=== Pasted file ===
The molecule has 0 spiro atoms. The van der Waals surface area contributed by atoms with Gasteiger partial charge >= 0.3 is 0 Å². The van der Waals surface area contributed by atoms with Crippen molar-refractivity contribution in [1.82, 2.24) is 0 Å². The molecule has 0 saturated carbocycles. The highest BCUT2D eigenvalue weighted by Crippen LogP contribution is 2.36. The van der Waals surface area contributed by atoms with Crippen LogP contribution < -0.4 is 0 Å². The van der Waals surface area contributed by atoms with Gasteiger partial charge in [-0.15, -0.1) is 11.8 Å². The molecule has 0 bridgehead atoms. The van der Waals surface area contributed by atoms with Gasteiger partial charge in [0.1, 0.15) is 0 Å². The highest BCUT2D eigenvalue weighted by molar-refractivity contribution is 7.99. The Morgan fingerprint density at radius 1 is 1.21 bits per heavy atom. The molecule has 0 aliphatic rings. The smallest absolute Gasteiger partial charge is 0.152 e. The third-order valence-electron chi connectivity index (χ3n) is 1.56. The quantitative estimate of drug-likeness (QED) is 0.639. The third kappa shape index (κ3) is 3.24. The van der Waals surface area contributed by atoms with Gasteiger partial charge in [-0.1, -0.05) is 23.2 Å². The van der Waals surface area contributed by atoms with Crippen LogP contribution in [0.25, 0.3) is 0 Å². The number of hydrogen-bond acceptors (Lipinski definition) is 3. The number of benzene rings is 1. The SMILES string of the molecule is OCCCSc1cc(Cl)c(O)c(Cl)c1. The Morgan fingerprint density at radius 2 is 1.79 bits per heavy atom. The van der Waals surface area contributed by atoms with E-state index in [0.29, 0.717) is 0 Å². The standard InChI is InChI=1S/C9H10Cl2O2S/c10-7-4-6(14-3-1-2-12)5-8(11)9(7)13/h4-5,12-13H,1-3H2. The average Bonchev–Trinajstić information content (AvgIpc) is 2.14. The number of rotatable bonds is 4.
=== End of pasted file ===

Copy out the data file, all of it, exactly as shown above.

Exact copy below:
The molecule has 0 spiro atoms. The van der Waals surface area contributed by atoms with Gasteiger partial charge >= 0.3 is 0 Å². The van der Waals surface area contributed by atoms with Crippen molar-refractivity contribution in [1.82, 2.24) is 0 Å². The molecule has 0 saturated carbocycles. The highest BCUT2D eigenvalue weighted by Crippen LogP contribution is 2.36. The van der Waals surface area contributed by atoms with Crippen LogP contribution < -0.4 is 0 Å². The van der Waals surface area contributed by atoms with Gasteiger partial charge in [-0.15, -0.1) is 11.8 Å². The molecule has 0 bridgehead atoms. The van der Waals surface area contributed by atoms with Gasteiger partial charge in [0.1, 0.15) is 0 Å². The highest BCUT2D eigenvalue weighted by molar-refractivity contribution is 7.99. The Morgan fingerprint density at radius 1 is 1.21 bits per heavy atom. The molecule has 0 aliphatic rings. The smallest absolute Gasteiger partial charge is 0.152 e. The third-order valence-electron chi connectivity index (χ3n) is 1.56. The quantitative estimate of drug-likeness (QED) is 0.639. The third kappa shape index (κ3) is 3.24. The van der Waals surface area contributed by atoms with Gasteiger partial charge in [-0.1, -0.05) is 23.2 Å². The van der Waals surface area contributed by atoms with Crippen LogP contribution in [0.25, 0.3) is 0 Å². The number of hydrogen-bond acceptors (Lipinski definition) is 3. The number of benzene rings is 1. The SMILES string of the molecule is OCCCSc1cc(Cl)c(O)c(Cl)c1. The Morgan fingerprint density at radius 2 is 1.79 bits per heavy atom. The van der Waals surface area contributed by atoms with E-state index in [0.29, 0.717) is 0 Å². The standard InChI is InChI=1S/C9H10Cl2O2S/c10-7-4-6(14-3-1-2-12)5-8(11)9(7)13/h4-5,12-13H,1-3H2. The average Bonchev–Trinajstić information content (AvgIpc) is 2.14. The number of rotatable bonds is 4.